Meet The Advisers
%0D%0A%20%20You%20can't%20toss%20a%20conference%20program%20without%20hitting%20someone%20talking%20about%20"discovery,"%20particularly%20across%20online%20platforms.%20I%20wish%20that%20the%20conversation%20was%20a%20bit%20less%20driven%20by%20talk%20of%20metadata%20(although%20that%20matters%20a%20lot).%20Institutions%20like%20libraries%20play%20a%20critical%20role%20in%20discovering%20books,%20but%20they%20have%20been%20largely%20shut%20out%20of%20the%20digital%20conversation.%20That%20needs%20to%20change.<%2Fspan>%0D%0A%0D%0A%0D%0Ahttps%3A%2F%2Fwww.bookbusinessmag.com%2Farticle%2Fbook-business-chats-editorial-advisers-brian-oleary-christopher-kenneally%2F" target="_blank" class="email" data-post-id="1404" type="icon_link"> Email Email0 Comments Comments
Tell us (in 10 words or less) why metadata matters.
Good metadata helps book buyers find the content they want.
Christopher Kenneally is Director, Business Development, for the non-profit Copyright Clearance Center (copyright.com). He is also host and producer for CCC's podcast series, "Beyond the Book." Before joining CCC in 2001, Kenneally reported for The New York Times and WGBH-TV among many other publications and broadcast media. He is the author of Massachusetts 101.
How would you (briefly) describe your role in the industry?
Copyright Clearance Center, marking its 35th anniversary in 2013, has as its mission the creation of innovative licensing solutions for the seamless sharing of knowledge. We recognize that copyright is a complicated legal area, but we fundamentally believe that enabling copyright-based solutions should be—and can be—easy.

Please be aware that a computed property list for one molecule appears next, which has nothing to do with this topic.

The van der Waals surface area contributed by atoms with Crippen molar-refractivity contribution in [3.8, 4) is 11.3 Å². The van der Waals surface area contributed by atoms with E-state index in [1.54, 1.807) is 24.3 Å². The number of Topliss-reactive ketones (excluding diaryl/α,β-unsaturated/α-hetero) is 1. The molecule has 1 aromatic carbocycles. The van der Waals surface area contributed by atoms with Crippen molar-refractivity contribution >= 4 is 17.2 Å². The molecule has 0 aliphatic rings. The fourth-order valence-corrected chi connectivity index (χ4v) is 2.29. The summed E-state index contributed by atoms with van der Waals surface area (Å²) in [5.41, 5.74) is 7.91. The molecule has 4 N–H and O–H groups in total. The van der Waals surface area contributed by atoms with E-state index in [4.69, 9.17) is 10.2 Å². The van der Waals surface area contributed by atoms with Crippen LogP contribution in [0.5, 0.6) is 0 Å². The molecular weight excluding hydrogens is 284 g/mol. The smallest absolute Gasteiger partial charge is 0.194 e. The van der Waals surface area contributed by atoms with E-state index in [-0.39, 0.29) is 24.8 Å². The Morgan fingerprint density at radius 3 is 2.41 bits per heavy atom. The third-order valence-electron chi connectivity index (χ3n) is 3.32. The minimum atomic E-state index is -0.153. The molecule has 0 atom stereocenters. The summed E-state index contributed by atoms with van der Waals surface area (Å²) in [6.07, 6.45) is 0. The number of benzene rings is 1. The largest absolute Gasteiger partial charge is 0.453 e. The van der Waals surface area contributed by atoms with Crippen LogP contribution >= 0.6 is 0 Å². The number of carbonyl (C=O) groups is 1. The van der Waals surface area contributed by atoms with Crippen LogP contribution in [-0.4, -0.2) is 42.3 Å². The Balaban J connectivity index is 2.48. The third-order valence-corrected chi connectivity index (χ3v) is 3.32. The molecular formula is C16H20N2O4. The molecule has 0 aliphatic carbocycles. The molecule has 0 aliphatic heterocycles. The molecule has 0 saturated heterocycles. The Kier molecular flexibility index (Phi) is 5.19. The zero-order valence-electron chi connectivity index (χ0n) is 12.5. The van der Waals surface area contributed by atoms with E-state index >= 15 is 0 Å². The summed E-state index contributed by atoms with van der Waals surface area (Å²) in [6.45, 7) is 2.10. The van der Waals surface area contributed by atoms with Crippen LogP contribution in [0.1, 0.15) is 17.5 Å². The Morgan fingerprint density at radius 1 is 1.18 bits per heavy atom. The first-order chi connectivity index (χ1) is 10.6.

What big issues do you see publishers thinking and talking about these days?
These are hectic times indeed for everyone in publishing. What you worry about depends, of course, on your role and your sector. In STM, "open access" is shifting the publishing paradigm away from subscriptions and toward author services; this is creating need for a wide range of web-based processes that deliver efficiencies and scale. The newspaper business continues to confront the challenges of monetization, and is looking more closely than ever before to licensing for growth opportunities. As for books, the passage from print to digital has meant a proliferation of new forms and a hunger for new content; moving forward, publishers expect to create value in the innovative application of re-use and republication.
In this Internet age of cut and paste, is copyright under siege?
Copyright suffers most, perhaps, from a lack of understanding. The public, especially young people, are confused: Technology makes it almost too easy to copy any type of file—text, video, music, photography. Education about the important role of copyright in our "creative economy" and the impact of infringement on art, science and industry can help clear up any confusion, and help address viability for creators and publishers in the future.